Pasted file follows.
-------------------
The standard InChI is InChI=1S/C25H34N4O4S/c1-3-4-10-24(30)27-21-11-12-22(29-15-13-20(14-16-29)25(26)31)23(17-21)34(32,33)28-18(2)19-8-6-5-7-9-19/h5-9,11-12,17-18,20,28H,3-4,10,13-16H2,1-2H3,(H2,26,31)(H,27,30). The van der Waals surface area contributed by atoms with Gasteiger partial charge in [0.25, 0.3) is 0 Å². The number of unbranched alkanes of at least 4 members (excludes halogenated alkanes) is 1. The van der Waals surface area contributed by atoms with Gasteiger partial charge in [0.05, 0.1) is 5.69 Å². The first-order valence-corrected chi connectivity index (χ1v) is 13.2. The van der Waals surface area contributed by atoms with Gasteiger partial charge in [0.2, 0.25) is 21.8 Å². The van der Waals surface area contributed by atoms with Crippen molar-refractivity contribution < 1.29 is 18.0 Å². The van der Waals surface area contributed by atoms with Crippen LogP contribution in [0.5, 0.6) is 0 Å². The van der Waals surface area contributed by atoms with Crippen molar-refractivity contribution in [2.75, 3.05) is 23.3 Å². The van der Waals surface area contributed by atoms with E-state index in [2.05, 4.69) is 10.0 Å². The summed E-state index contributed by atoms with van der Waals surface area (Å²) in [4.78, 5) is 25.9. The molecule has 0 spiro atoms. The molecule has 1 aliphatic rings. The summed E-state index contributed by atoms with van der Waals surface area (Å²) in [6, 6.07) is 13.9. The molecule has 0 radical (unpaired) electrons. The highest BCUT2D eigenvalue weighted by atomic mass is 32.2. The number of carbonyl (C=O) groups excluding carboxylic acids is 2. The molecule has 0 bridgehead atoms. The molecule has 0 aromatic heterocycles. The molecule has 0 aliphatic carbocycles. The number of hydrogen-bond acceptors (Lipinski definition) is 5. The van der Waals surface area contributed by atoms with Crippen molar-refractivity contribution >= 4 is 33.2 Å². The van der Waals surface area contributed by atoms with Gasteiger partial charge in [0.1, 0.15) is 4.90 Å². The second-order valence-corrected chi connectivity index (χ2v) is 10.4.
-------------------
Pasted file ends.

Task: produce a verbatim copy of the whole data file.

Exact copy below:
The standard InChI is InChI=1S/C25H34N4O4S/c1-3-4-10-24(30)27-21-11-12-22(29-15-13-20(14-16-29)25(26)31)23(17-21)34(32,33)28-18(2)19-8-6-5-7-9-19/h5-9,11-12,17-18,20,28H,3-4,10,13-16H2,1-2H3,(H2,26,31)(H,27,30). The van der Waals surface area contributed by atoms with Gasteiger partial charge in [0.25, 0.3) is 0 Å². The number of unbranched alkanes of at least 4 members (excludes halogenated alkanes) is 1. The van der Waals surface area contributed by atoms with Gasteiger partial charge in [0.05, 0.1) is 5.69 Å². The first-order valence-corrected chi connectivity index (χ1v) is 13.2. The van der Waals surface area contributed by atoms with Gasteiger partial charge in [0.2, 0.25) is 21.8 Å². The van der Waals surface area contributed by atoms with Crippen molar-refractivity contribution < 1.29 is 18.0 Å². The van der Waals surface area contributed by atoms with Crippen LogP contribution in [0.5, 0.6) is 0 Å². The van der Waals surface area contributed by atoms with Crippen molar-refractivity contribution in [2.75, 3.05) is 23.3 Å². The van der Waals surface area contributed by atoms with E-state index in [2.05, 4.69) is 10.0 Å². The summed E-state index contributed by atoms with van der Waals surface area (Å²) in [4.78, 5) is 25.9. The molecule has 0 spiro atoms. The molecule has 1 aliphatic rings. The summed E-state index contributed by atoms with van der Waals surface area (Å²) in [6, 6.07) is 13.9. The molecule has 0 radical (unpaired) electrons. The highest BCUT2D eigenvalue weighted by atomic mass is 32.2. The number of carbonyl (C=O) groups excluding carboxylic acids is 2. The molecule has 0 bridgehead atoms. The molecule has 0 aromatic heterocycles. The molecule has 0 aliphatic carbocycles. The number of hydrogen-bond acceptors (Lipinski definition) is 5. The van der Waals surface area contributed by atoms with Crippen molar-refractivity contribution >= 4 is 33.2 Å². The van der Waals surface area contributed by atoms with Gasteiger partial charge in [0.1, 0.15) is 4.90 Å². The second-order valence-corrected chi connectivity index (χ2v) is 10.4.